Report on 'Reading Tyndale'

Workshop chaired by Dr. Kristina Bross

Tyndale's language is, above all, meant to be read; and speaking Tyndale's words aloud illuminates the text in profound and unexpected ways. In San Diego, Dr. Kristina Bross conducted two fascinating seminars in which conference participants reviewed a selection of mostly familiar Bible passages, comparing the Tyndale version against the KJV.

Tyndale wrote for the general reader rather than for Classicists. It can thus be helpful to approach Tyndale's language from the perspective of readers addressing the English text, rather than its Greek and Hebrew roots.

Such an approach to Tyndale raises a number of issues: why, exactly, did Tyndale choose certain words over others (and we know that he selected them with care)? What effects did he intend to achieve? What mental and cultural hurdles stand in the way of a 21st-century reader attempting to respond to these Bible passages? Are there undercurrents in these translations that we ignore through over-familiarity?

The seminar-based approach helps to answer these questions. For example, there may have been cases in which the KJV committee made improvements to Tyndale (some might find the KJV's description of the Earth as 'without form, and void' as more atmospheric than Tyndale's 'void and empty'); but we found other instances in which the KJV translators added nothing, or took something precious away.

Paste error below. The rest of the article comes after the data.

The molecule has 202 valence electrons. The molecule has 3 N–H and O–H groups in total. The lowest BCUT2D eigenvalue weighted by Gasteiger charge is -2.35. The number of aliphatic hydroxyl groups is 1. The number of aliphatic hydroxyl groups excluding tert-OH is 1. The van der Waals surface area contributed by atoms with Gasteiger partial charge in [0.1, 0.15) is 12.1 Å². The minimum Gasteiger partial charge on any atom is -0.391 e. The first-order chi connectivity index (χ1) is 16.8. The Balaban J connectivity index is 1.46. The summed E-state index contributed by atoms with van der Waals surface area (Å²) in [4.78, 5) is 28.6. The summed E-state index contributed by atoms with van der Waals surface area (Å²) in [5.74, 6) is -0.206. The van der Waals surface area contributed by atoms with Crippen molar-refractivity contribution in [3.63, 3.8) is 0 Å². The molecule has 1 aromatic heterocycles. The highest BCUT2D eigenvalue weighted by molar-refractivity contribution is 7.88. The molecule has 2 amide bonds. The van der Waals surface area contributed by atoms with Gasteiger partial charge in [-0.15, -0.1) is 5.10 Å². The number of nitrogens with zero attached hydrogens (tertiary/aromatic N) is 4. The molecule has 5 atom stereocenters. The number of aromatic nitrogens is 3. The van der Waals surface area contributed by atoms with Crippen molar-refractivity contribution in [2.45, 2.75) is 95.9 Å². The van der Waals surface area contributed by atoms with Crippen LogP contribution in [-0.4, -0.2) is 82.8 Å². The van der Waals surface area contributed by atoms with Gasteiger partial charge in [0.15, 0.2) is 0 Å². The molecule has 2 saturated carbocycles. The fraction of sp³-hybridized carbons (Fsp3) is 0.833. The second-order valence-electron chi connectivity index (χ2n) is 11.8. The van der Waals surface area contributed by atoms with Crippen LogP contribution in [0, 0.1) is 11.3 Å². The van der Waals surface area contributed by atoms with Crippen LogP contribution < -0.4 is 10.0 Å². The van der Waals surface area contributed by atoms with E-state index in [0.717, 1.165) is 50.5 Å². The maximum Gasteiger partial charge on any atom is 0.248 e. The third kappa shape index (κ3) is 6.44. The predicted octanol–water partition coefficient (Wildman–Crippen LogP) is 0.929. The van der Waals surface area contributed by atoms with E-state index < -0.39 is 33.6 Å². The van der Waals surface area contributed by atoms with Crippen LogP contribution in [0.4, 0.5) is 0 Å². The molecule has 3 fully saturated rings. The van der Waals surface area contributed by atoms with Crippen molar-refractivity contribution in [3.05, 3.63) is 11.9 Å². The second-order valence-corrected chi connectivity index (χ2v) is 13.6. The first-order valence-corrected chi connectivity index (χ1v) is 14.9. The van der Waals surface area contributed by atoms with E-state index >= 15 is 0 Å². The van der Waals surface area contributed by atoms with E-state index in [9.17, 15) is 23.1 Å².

With Dr. Bross co-ordinating the discussion, we set our sights on Eve's dialogue with the serpent; what a strange passage, becoming stranger with each reading - what exactly is going on between those two? Reading Tyndale aloud reminds us how many standard English phrases have ancient roots; Tyndale likes the expression 'all manner' although the KJV editors deleted it in the passages we examined. We were reminded, also, of delightful words and phrases that have been unfairly lost to us; what a pity we no 'longer say 'cracknel of bread' (now replaced b the boring 'loaf').

These reading workshops deserve to be repeated at future Tyndale events (and the joy is that we have such a huge range of passages to choose from!) Kristina Bross deserves our warmest applause for introducing this major new forum for Tyndalians.

Neil L. inglis

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